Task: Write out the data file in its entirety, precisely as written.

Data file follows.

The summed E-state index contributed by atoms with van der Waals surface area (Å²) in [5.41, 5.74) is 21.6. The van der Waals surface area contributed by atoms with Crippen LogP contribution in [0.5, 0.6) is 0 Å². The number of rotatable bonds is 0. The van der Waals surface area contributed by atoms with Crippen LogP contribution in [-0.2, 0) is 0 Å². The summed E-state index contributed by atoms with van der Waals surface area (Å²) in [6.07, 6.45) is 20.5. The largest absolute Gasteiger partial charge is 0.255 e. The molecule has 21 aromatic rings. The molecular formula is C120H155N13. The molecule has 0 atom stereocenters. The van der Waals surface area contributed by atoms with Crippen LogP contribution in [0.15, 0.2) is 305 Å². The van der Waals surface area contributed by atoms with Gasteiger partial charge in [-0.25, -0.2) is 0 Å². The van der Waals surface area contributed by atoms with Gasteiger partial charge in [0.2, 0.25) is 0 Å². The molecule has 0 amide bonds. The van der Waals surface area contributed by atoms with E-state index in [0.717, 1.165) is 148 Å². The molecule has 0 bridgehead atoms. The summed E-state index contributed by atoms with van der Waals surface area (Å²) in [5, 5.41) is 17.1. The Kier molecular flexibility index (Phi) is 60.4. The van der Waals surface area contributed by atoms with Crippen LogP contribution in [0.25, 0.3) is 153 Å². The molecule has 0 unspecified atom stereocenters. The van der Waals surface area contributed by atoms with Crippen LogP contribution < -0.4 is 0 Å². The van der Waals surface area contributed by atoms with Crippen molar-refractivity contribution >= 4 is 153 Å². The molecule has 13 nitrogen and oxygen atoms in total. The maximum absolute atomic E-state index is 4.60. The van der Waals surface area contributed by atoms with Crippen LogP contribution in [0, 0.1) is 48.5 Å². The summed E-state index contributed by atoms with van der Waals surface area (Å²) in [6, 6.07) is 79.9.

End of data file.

The summed E-state index contributed by atoms with van der Waals surface area (Å²) in [5.41, 5.74) is 21.6. The van der Waals surface area contributed by atoms with Crippen LogP contribution in [0.5, 0.6) is 0 Å². The number of rotatable bonds is 0. The van der Waals surface area contributed by atoms with Crippen LogP contribution in [-0.2, 0) is 0 Å². The summed E-state index contributed by atoms with van der Waals surface area (Å²) in [6.07, 6.45) is 20.5. The largest absolute Gasteiger partial charge is 0.255 e. The molecule has 21 aromatic rings. The molecular formula is C120H155N13. The molecule has 0 atom stereocenters. The van der Waals surface area contributed by atoms with Crippen LogP contribution in [0.15, 0.2) is 305 Å². The van der Waals surface area contributed by atoms with Gasteiger partial charge in [-0.25, -0.2) is 0 Å². The van der Waals surface area contributed by atoms with Gasteiger partial charge in [0.2, 0.25) is 0 Å². The molecule has 0 amide bonds. The van der Waals surface area contributed by atoms with E-state index in [0.717, 1.165) is 148 Å². The molecule has 0 bridgehead atoms. The summed E-state index contributed by atoms with van der Waals surface area (Å²) in [5, 5.41) is 17.1. The Kier molecular flexibility index (Phi) is 60.4. The van der Waals surface area contributed by atoms with Crippen LogP contribution in [0.25, 0.3) is 153 Å². The molecule has 0 unspecified atom stereocenters. The van der Waals surface area contributed by atoms with Crippen LogP contribution < -0.4 is 0 Å². The van der Waals surface area contributed by atoms with Crippen molar-refractivity contribution >= 4 is 153 Å². The molecule has 13 nitrogen and oxygen atoms in total. The maximum absolute atomic E-state index is 4.60. The van der Waals surface area contributed by atoms with Crippen LogP contribution in [0, 0.1) is 48.5 Å². The summed E-state index contributed by atoms with van der Waals surface area (Å²) in [6, 6.07) is 79.9.